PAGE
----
(A brief contextual note: This blog post was originally written for and published on “Applying Ethics,” a blog that follows my work as an ethicist, academic, activist working outside of academia. Right now I am working for an organic farm that runs a community supported agriculture program or CSA, education programs, and sells at farmers’ markets. I repost here by request of my colleagues.)
I am now 7 months into working the farmers’ markets. My duties on the farm have expanded to included running some of the education programs which means I am now tending 5 gardens and numerous children who come to learn on the farm. That work combined with doing 3 markets a week these days has made me even more sensitive to a phrase that is kicked around the farm quite a bit: the real cost of food.
Rather than expounding on the phrase, allow me to rant, I mean contextualize it:
I worked a particularly long and difficult market today. I spent part of my shift, between restocking vegetables and explaining the concept of a CSA to people, pondering why some of the customers were getting on my nerves a bit. (Before you get concerned–I am pretty good at what Hoschild called “emotional labor.” That is, selling not just the product but the sunny disposition that creates the appropriate atmosphere–even and especially when there is a mis-match between said atmosphere and how you actually feel. I strive to make sure all customers have a great farmers’ market experience.)
Here is what I concluded: I was particularly irked because they were displaying the behavior and attitude that most of us are guilty of at one point or another. They wanted deals on the vegetables or were upset, in whatever way they chose to express it, because they thought the produce was “too expensive.”
I get tight budgets. I can even extrapolate and understand plentiful budgets but wanting to make your money stretch. I recognize that, for some people, getting a bargain is a sport.
What I would venture to guess we all forget (some with more or less frequency) is that bargains come at a price.
So, if I was teaching a class on food justice and talking about the real cost of food and one of my students brought up how they failed to get the farmer to cut them a deal on their carrots, this is what I would tell them:
I hear that you wanted the farmer to sell you the carrots for $2 instead of the $2.50 that was listed. Here is why I find it kind of insulting, albeit unintentionally so, when people feel like they shouldn’t have to pay that 50 cents:
Today was a market day. When my alarm went off at 4:45 am (that is right, that is a 4 in the hour slot) I woke up and removed my wrist braces. Wrist braces I now wear every night to minimize the injury caused by months of heavy lifting of boxes and vegetables, tents, and tables and repetitive motion. Wrist braces I wear because of the hard work I do to make sure you get your carrots.
I left the house well before the sun came up even before the rooster crowed–literally.
In order to get the produce to you, my colleague and I moved and loaded over 100 boxes and crates of vegetable. Your carrots were in one of those boxes.
We spent well over an hour setting up our stall so you had access to your carrots.
I was on my feet in perpetual motion for the entirety of the market. For the two hours before you got up when the market was open. For the 5 hours and 45 minutes after you left the market when you went to brunch, watched the game, took a nap or a hike.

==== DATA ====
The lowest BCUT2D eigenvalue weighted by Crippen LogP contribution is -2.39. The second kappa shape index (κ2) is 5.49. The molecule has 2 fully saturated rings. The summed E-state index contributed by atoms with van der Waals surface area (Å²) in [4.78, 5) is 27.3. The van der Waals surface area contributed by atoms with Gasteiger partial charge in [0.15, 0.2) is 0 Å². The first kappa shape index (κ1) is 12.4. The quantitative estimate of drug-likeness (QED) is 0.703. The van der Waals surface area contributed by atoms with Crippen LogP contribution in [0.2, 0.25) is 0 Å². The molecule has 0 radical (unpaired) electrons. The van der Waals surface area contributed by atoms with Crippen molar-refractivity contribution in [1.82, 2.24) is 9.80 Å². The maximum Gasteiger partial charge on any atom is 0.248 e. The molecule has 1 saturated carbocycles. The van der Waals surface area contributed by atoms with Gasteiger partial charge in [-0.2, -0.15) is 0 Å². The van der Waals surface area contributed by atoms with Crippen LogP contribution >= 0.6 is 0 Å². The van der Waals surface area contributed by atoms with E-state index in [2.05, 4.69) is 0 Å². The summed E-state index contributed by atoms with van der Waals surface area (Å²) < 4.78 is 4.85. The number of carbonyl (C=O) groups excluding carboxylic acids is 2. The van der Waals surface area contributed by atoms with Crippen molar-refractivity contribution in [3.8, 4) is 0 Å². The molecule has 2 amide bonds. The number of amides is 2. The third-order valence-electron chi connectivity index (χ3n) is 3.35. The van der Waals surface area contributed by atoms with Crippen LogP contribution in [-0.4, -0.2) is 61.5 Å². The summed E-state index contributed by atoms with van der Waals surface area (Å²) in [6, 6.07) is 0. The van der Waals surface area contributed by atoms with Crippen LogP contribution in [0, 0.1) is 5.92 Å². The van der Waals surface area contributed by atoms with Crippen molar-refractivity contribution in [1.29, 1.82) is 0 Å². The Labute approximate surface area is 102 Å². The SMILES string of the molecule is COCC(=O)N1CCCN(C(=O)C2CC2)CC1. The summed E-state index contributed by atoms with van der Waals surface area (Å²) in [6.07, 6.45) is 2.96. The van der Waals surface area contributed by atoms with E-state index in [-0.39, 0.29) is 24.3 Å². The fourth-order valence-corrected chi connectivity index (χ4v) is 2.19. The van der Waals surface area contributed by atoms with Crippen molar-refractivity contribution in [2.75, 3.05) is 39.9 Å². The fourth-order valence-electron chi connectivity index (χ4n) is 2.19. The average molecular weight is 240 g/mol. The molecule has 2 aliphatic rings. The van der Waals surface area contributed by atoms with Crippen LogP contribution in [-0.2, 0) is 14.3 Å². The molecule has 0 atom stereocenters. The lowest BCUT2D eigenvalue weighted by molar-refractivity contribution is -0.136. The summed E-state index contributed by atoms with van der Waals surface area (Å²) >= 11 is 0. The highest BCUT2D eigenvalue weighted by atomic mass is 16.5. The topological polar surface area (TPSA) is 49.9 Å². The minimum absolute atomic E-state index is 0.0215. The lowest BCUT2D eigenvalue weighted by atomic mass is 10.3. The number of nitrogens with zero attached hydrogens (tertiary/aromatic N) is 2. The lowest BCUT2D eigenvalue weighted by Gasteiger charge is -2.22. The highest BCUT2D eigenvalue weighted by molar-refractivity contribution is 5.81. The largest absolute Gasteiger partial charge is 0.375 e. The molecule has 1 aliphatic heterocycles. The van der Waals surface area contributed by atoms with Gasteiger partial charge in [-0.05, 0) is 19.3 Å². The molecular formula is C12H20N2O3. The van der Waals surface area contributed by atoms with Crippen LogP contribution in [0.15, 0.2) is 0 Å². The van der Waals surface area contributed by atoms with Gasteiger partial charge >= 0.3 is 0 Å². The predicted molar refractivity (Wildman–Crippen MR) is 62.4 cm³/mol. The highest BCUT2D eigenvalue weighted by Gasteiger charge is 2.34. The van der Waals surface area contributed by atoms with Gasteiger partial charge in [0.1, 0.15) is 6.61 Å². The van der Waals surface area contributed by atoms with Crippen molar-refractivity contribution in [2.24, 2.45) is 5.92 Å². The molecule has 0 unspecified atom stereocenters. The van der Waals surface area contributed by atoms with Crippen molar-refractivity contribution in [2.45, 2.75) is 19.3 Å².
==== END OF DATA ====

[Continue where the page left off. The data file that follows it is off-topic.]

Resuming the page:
I spent another hour or more packing up the carrots that weren’t quite the right ones for you and all of the other vegetables no one wanted. Along with those same tables and tents, I lifted those boxes of vegetables back into the truck. Lifting them from ground level to shoulder height, and repeating.
Back at the farm I reversed the process from the morning. Realizing only when I sat down to do paperwork (a necessary evil) that I had been working so hard to make sure you got your carrots that I didn’t have time to fill my water bottle or eat during the market.
When I got home after my 10 hour shift, I massaged my aching wrists, stretched my aching legs, and tried to refuel with some of the leftover vegetables that were not good enough to sell. All this knowing I would be getting up the next morning to do it all again.
Is all of that worth 50 cents?
The real kicker for me is that I am just the last person to put the work in for you to get your carrots. The work began around two to three months ago (longer when you talk about field prep and planning) when a farmer carefully planted each of the seeds that would grow to become your carrots. It continued during those months as multiple people tended the seedlings, put them in the ground, weeded by hand to make sure they got the sunlight and nutrients they needed to grow, harvested by hand, washed by hand, and packed up those carrots by hand.
With the amount of labor alone that went into that bundle of carrots $2.50 is a steal! A steal, I tell you!
So, no, I don’t blame farmers who price their produce in such a way as to make sure they cover the full cost of their produce. I don’t blame them for not wanting to drop the price because we feel like we deserve a deal.
In fact, if the prices are truly fair and reflective of the true cost of the food, then I find it dismissive and insulting to ask for a deal. It is as if we are saying, “I don’t really care how much work, time, and energy it took for you to produce this and get it to me. I don’t really care that you bear the physical scars and injuries inherent in the demanding work you do. None of that is worth the extra 50 cents I want to save.”
That is the tale I would tell my students.
That is the tale I remind myself of every time I want a bargain on something local, organic, and sustainable. Or a bargain on a hotel room. Or a bargain anywhere, really, that means that bargain comes at the cost of devaluing someone’s labor.